The Vampire Effect (2003) / Action-Horror
aka The Twins Effect
aka Chin gei bin
MPAA Rated: R for violence (I would rate it PG-13)
Running Time: 90 min.
Cast: Charlene Choi, Gillian Chung, Ekin Cheng, Edison Chen, Anthony Wong, Jackie Chan, Mickey Hardt
Director: Dante Lam
Screenplay: Jack Ng
Review published February 26, 2004
The Vampire Effect (aka The Twins Effect in its initial theatrical release, due to the starring bill of the Hong Kong superpop duo, The Twins) fills the niche created by Buffy the Vampire Slayer. That is to say one should expect to be scared so much as to see some kooky fun characters put into cheesy situations, using tongue-in-cheek humor and an overall goofiness thatís infectious. While it may not necessarily please the vampire aficionados, this film is primarily geared toward a younger, female crowd, or to put it in more accurate terms, the ones who like The Twins music (in Asia) or Buffy (everywhere else.)
The main plot revolves around Duke Dekotes (Hardt), an evil vampire who is killing off some vampire princes to absorb their blood essence, allowing him to be able to walk around in the sun, which would essentially make him unstoppable. In this movie, vampires are only really vulnerable to sunlight. He has one more prince to kill, the young and thoughtful Kazaf (Edison Chen, (Dance of a Dream), to make his quest complete, and on his trail are a skilful vampire hunter, Reeve (Cheng, Second Time Around), and his young girl sidekick, Gypsy (Chung). Reese finds the situation complicated when his baby sister (Choi) becomes the main squeeze of Kazaf, leading to inner conflict for a man sworn to the eradication of all vampires.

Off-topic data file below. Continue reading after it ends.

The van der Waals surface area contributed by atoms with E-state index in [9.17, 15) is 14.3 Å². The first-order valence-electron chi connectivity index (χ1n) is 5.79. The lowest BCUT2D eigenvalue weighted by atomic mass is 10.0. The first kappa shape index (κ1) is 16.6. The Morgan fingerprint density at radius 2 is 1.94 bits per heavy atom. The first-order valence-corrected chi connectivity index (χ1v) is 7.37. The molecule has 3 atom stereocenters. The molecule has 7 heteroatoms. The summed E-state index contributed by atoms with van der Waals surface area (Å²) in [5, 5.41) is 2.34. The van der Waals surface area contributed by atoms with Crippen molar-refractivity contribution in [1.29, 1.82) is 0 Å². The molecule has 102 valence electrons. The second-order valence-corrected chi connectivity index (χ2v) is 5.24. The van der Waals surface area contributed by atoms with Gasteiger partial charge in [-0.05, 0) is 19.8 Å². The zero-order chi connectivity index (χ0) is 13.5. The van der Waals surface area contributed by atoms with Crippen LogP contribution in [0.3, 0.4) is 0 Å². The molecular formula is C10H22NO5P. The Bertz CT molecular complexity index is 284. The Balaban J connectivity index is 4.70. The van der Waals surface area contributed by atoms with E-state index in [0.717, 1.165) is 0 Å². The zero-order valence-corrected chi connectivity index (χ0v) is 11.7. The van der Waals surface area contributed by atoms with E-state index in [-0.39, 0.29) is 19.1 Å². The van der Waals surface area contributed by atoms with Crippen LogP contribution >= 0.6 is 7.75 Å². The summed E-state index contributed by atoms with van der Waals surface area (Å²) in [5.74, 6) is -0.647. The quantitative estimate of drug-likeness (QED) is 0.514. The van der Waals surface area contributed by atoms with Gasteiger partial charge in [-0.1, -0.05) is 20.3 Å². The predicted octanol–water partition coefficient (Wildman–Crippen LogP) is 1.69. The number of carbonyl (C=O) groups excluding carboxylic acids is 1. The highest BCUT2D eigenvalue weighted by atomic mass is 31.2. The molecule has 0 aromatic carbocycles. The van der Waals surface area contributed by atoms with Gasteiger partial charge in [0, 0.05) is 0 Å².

The Vampire Effect is a pure bubblegum vampire flick, meant more to serve up some charm and fun, but never really wanting you to take it seriously. In addition to the campy romp, itís also a pretty good action film, with some excellent fight scenes choreographed and directed by kung fu veteran, Donnie Yen (Iron Monkey). The special effects fill up much of the running length, and while they aren't exactly the best you'll see, for a non-Hollywood production, they are still very good. Everything exists on a surface level, but if you just want a little action, a little humor, a little romance, and lots of visual stimulation, you'll probably find this to be a worthwhile diversion.
-- Followed by an in-name-only sequel, The Twins Effect II.
©2004 Vince Leo